Featured Story

Boys Soccer: Mercy gives varsity team the boot this year

Bishop McGann-Mercy soccer player Bereket Watts 093014 copy

In order to restructure the program, Bishop McGann-Mercy High School has decided not to field a varsity boys soccer team this fall season.

The school wants to make sure the varsity is able to compete with upperclassmen, mostly seniors, and not with just freshmen, sophomore and juniors.

“We’re looking at the program to see what fits Mercy best,” Mercy athletic director Melissa Edwards said Monday. “We want to build it from the bottom up. We want to put out strong teams.”

The Monarchs’ (0-14, 0-12) finished last out of seven Suffolk County League VII teams last season.

No decision has been made as to whether the school will field a junior varsity team this year. That will be determined when preseason practice and tryouts commence Aug. 22.

“It depends on who is trying out,” Edwards said. “I can’t make any decision until the tryouts.”

A boys soccer team will “definitely” compete at the junior high level, Edwards said. The Monarchs have struggled finishing recent seasons.

In 2014, Mattituck was forced to cancel its Senior Day in its final home game of the season because Mercy couldn’t field a team due to injuries and suspensions. Last year the Monarchs had 11 players for its season finale, Tuckers coach Will Hayes said.

Mercy’s decision has forced League VII coaches to search for games to fill out their schedules as most schools in other leagues are booked up.

League schools have been hit by a double whammy as The Ross School in East Hampton decided not to field a varsity soccer team as well.

Greenport athletic director and boys soccer coach Chris Golden said he has perused the Section XI website, looking for teams that have open dates. It has been next to impossible to find a foe, he said, although he did secure a game against Rocky Point, a Class A school.

“For us this late in the game, there is not any room on anyone’s schedule to accommodate a non-league game,” said Golden, who added that teams looking for opponents are “going to have to scramble.”

“This is the nature of the small schools,” he said. “I get it.”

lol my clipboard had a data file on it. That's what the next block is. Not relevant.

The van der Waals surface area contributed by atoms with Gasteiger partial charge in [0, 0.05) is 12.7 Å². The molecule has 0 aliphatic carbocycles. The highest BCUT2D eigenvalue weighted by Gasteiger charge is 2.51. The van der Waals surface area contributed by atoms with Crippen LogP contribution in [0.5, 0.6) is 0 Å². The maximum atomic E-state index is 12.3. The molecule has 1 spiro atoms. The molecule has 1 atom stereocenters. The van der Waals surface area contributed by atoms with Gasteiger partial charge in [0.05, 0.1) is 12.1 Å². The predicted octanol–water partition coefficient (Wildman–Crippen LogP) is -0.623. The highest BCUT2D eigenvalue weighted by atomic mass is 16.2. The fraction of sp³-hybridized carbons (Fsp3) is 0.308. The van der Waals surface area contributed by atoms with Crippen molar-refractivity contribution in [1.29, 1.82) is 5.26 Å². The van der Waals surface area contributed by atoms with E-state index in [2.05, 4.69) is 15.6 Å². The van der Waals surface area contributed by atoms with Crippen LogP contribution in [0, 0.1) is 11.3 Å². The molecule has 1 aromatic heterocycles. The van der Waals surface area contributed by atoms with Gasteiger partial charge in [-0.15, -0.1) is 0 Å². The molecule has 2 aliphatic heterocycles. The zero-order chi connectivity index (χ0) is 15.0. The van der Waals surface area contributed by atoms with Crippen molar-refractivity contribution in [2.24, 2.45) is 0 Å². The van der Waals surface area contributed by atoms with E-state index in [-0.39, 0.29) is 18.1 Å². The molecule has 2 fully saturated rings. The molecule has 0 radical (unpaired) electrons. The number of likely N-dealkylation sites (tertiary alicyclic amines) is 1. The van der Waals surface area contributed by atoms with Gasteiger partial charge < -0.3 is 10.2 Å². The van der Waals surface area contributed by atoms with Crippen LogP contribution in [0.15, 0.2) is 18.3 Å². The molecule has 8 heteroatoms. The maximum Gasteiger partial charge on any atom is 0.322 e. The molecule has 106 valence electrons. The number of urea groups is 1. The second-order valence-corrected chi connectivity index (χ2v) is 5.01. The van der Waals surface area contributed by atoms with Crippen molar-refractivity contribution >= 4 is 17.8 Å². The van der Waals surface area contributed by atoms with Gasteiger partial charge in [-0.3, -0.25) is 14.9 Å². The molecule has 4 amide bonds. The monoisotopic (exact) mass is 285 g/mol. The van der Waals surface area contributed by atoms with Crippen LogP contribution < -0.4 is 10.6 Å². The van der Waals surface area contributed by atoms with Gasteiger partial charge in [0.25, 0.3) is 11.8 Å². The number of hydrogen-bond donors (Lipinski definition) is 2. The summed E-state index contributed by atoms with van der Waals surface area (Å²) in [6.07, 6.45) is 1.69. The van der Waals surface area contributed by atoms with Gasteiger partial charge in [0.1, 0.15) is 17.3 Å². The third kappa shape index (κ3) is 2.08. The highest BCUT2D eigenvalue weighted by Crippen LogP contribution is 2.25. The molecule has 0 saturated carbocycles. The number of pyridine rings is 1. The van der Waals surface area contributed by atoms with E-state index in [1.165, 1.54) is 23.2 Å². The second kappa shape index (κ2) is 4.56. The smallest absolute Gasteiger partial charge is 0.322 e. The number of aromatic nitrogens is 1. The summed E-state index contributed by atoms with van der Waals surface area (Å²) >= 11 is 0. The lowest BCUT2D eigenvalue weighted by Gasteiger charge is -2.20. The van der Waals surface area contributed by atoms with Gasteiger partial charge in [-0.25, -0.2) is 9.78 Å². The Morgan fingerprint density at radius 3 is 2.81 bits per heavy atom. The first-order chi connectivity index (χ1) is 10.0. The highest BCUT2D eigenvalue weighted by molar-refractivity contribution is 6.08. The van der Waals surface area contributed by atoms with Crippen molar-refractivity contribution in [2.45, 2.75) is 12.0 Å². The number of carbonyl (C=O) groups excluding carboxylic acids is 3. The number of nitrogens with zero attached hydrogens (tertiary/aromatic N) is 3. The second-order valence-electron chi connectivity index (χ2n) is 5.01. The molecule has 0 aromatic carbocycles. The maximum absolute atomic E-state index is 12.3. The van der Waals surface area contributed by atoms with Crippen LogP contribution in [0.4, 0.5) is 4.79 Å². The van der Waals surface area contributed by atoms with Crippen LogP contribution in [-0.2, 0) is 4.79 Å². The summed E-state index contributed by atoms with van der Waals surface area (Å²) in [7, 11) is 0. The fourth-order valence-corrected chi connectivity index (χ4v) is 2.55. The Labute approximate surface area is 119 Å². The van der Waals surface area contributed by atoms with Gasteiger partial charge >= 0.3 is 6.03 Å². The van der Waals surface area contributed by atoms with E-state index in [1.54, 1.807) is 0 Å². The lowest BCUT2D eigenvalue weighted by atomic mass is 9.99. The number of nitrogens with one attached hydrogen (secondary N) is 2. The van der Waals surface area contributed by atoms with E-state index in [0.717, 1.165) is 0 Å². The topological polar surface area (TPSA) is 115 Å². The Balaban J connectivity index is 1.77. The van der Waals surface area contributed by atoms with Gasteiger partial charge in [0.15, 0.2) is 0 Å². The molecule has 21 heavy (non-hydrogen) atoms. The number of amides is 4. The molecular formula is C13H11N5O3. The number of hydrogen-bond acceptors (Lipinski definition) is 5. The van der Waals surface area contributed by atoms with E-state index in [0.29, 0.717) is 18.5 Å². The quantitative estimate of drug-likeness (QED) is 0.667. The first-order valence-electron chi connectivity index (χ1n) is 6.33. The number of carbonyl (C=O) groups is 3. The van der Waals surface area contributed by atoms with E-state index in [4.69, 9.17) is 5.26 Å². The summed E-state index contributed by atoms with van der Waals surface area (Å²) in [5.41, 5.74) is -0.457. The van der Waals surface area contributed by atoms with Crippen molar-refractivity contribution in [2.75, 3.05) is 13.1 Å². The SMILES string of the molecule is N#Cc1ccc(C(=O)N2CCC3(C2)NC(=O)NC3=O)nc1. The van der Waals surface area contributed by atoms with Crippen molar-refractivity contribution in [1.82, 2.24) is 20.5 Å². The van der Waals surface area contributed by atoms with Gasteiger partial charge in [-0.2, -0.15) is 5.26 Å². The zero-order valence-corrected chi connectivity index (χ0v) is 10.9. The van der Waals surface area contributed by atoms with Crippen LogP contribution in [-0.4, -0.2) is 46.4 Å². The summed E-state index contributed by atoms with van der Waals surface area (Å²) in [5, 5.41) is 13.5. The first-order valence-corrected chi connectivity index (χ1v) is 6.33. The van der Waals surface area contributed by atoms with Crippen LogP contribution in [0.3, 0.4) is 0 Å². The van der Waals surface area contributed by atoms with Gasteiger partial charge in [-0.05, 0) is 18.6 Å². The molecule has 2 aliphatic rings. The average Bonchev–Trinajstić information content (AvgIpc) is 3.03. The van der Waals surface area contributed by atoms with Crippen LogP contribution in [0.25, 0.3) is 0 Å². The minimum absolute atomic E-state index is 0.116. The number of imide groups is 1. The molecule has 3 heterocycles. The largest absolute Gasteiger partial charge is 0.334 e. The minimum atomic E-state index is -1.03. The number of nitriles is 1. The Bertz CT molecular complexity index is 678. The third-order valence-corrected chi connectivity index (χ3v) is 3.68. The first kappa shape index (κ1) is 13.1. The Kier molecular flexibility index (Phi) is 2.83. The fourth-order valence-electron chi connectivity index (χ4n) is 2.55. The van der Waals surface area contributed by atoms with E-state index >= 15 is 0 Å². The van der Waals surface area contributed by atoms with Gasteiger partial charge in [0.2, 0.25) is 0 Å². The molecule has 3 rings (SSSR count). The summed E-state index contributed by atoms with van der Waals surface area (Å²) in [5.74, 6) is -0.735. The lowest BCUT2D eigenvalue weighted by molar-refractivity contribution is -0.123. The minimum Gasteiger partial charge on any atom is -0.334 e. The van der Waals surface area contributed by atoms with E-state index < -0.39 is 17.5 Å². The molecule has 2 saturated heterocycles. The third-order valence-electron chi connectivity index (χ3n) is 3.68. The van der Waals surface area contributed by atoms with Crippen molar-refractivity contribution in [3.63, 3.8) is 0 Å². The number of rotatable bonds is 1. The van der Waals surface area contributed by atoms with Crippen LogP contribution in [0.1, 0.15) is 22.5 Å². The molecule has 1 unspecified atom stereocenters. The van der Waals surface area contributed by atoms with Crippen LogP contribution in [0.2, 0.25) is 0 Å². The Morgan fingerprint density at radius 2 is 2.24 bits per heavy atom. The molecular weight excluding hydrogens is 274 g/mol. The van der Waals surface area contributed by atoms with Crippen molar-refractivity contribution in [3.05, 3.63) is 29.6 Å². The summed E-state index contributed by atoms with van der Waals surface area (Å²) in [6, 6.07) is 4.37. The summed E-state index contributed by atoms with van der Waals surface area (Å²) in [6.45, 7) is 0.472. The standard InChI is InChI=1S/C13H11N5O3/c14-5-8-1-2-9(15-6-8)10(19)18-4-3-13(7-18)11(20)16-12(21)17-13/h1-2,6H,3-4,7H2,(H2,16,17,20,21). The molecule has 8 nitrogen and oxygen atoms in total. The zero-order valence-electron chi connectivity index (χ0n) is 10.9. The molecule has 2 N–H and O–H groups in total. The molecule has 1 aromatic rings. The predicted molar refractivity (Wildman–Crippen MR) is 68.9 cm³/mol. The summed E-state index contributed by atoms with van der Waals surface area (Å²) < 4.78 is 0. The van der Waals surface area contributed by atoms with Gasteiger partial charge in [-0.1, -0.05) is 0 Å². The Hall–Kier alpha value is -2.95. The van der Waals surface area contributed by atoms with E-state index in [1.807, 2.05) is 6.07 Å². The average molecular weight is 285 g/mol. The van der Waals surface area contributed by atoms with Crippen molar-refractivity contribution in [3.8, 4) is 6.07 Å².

Added Hayes: “Most everybody’s non-league schedule was set up and most guys have packed their bags and gone on vacation. … It kind of leaves you hanging and scrambling for games. It’s really a frustrating part for us.

“Speaking to some other coaches, there are a lot of people who are very upset right now. They have a right to be.”

Southold coach Andrew Sadowski, the dean of North Fork soccer coaches who will enter in his 23rd season, admitted the 11th-hour changes were “frustrating.”

The First Settlers added League VII rivals Center Moriches and Babylon in second games that will count as a non-league matches. They also will play Class A Riverhead from League III.

“For us being a small school, we’re always having to play up,” Sadowski said. “So trying to balance the schedule so we can be competitive for larger schools we have to play against is always a trick itself.”

During the offseason, Leagues VII and VIII were merged for soccer. Wyandanch and Southampton became Class A schools and joined League VI and with no Mercy and Ross, the league was revamped. It holds only three Class B schools — Mattituck, Center Moriches and Babylon. League VII has four Class C sides — Southold, the defending county champion, Greenport, Pierson/Bridgehampton and Port Jefferson — and one Class D school — Smithtown Christian.

When school resumes in September, teams engage in scrimmages and non-league matches to prepare for the league season. It is more difficult to schedule non-league games later on because teams sometimes play three matches in a week and need days off for rest and practice. Southold, for example, must play four foes within a seven-day period in mid-October and will have games on consecutive days between Stony Brook and Babylon Oct. 13 and 14, respectively.

Photo Caption: Former Mercy soccer player Bereket Watts, left, pictured in 2014. (Credit: Garret Meade, file)